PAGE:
Jess and I take a very simple view of making a steak: a good cut of meat, salt and pepper, and a good sear. Serve rare. We don’t use rubs or marinades with a good steak, and god forbid pouring A-1 or Heinz 57 sauce all over it: a good steak should speak for itself, both in taste and texture, and the only acceptable reason for steak sauce is to cover the taste of a poorly cooked steak.
Having said that, allow me to completely make a liar out of myself and mention that there is something we sometimes like to put on a steak, especially a piece of the tenderloin. Steaks cut from the tenderloin are very tender, but often they lack a lot of flavor. This is due to a lack of fat, and like the chicken breast, we’ve got to find a way to add some flavor to this melt-in-your-mouth cut of beef. Our butcher has already wrapped the filets in a strip of bacon, which will not only add flavor but also keep our steaks nice and moist (basically basting the steak in bacon fat), but we’re going to break our salt-and-pepper only rule and put something over the top of our finished steak: Blue cheese. Now, blue cheese by itself can be a little overpowering, and so we mix it with with some butter to make a creamy, slow melting topping. The butter adds that savory flavor of fat missing from the steak, and the tangy blue cheese compliments the seared meat better than any flavor I can think of. The blue cheese butter is very easy to make and keeps well in the refrigerator or freezer.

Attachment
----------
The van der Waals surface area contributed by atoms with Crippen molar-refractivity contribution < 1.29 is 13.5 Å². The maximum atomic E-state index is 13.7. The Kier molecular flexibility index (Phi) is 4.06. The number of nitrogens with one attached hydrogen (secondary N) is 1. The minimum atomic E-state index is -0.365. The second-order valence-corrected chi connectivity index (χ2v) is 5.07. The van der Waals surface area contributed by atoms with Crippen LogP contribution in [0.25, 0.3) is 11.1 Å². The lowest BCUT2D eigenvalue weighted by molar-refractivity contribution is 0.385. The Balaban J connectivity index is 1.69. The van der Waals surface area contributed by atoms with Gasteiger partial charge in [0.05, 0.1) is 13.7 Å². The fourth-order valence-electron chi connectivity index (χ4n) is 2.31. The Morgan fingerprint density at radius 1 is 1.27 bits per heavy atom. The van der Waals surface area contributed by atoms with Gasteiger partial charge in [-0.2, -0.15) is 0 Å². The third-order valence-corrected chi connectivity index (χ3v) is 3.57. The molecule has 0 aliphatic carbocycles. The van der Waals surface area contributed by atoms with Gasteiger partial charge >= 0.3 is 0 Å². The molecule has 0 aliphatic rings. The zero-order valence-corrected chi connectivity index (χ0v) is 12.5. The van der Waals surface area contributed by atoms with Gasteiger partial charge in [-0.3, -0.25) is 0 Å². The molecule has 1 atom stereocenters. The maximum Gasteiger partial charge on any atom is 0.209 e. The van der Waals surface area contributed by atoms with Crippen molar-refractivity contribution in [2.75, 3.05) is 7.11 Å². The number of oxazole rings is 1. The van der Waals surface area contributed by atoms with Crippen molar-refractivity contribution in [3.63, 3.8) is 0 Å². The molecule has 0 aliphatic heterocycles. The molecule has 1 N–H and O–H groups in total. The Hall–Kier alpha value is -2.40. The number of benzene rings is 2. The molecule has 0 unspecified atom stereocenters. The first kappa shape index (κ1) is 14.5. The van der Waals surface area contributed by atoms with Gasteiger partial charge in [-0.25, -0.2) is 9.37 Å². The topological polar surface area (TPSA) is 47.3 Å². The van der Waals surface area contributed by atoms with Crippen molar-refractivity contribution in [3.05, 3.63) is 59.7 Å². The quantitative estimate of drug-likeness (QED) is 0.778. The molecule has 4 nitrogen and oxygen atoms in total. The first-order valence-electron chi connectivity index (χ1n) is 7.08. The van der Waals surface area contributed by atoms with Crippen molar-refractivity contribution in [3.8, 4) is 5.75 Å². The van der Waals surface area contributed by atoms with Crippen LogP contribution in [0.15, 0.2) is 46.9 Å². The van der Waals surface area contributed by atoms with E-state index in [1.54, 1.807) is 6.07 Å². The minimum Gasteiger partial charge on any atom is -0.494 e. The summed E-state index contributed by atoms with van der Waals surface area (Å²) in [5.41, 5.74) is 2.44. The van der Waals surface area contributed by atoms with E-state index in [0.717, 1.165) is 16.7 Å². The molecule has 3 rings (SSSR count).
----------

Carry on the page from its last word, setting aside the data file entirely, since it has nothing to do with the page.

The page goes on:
Herbed Blue Cheese Butter
- 4 ounces of softened blue cheese.
- 6 tablespoons of softened, unsalted butter. Use real butter, margarine just doesn’t have the right consistency (and honestly, doesn’t actually constitute anything we consider “food”). Make sure it’s unsalted, because blue cheese is pretty salty to begin with.
- 1 tablespoon finely chopped parsley.
- 2-3 teaspoons finely chopped shallots. If you use onions instead, use only 1 teaspoon.
- 1 teaspoon minced garlic.
- 1 teaspoon fresh lemon juice.
- Salt and Pepper (to taste).
Mix everything in a bowl until creamed together. Place into a butter mold, or just wrap up in plastic wrap to make a log and chill at least 30 minutes prior to use. Since I was using these nice little round steaks, I wrapped the butter in some wax paper and molded it in a small ramekin. Slice a decent piece of the butter and place on top of your filet; Serve. Feel free to add other herbs to this basic recipe; thyme, basil, or tarragon can all be excellent additions. Happy Cooking!